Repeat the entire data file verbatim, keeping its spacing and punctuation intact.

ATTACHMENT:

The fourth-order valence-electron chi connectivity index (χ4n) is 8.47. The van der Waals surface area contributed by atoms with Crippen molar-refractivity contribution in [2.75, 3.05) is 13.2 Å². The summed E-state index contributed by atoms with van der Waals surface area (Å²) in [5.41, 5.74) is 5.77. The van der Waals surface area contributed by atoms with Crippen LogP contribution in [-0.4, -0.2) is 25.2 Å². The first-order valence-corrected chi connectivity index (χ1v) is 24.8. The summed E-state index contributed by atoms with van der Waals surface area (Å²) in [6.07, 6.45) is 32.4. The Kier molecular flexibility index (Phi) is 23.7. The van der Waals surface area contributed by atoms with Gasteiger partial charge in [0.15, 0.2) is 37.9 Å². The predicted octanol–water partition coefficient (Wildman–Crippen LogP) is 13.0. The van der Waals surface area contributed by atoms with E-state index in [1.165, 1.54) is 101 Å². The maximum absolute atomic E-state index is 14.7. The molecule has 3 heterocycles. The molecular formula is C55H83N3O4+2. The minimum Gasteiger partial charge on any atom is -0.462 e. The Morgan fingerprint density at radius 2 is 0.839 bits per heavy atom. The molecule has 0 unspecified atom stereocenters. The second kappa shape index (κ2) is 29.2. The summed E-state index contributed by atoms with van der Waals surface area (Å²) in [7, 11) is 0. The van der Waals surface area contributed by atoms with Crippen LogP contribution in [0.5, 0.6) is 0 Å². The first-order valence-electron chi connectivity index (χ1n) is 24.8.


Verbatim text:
The fourth-order valence-electron chi connectivity index (χ4n) is 8.47. The van der Waals surface area contributed by atoms with Crippen molar-refractivity contribution in [2.75, 3.05) is 13.2 Å². The summed E-state index contributed by atoms with van der Waals surface area (Å²) in [5.41, 5.74) is 5.77. The van der Waals surface area contributed by atoms with Crippen LogP contribution in [-0.4, -0.2) is 25.2 Å². The first-order valence-corrected chi connectivity index (χ1v) is 24.8. The summed E-state index contributed by atoms with van der Waals surface area (Å²) in [6.07, 6.45) is 32.4. The Kier molecular flexibility index (Phi) is 23.7. The van der Waals surface area contributed by atoms with Gasteiger partial charge in [0.15, 0.2) is 37.9 Å². The predicted octanol–water partition coefficient (Wildman–Crippen LogP) is 13.0. The van der Waals surface area contributed by atoms with E-state index in [1.165, 1.54) is 101 Å². The maximum absolute atomic E-state index is 14.7. The molecule has 3 heterocycles. The molecular formula is C55H83N3O4+2. The minimum Gasteiger partial charge on any atom is -0.462 e. The Morgan fingerprint density at radius 2 is 0.839 bits per heavy atom. The molecule has 0 unspecified atom stereocenters. The second kappa shape index (κ2) is 29.2. The summed E-state index contributed by atoms with van der Waals surface area (Å²) in [7, 11) is 0. The van der Waals surface area contributed by atoms with Crippen LogP contribution in [0.5, 0.6) is 0 Å². The first-order valence-electron chi connectivity index (χ1n) is 24.8.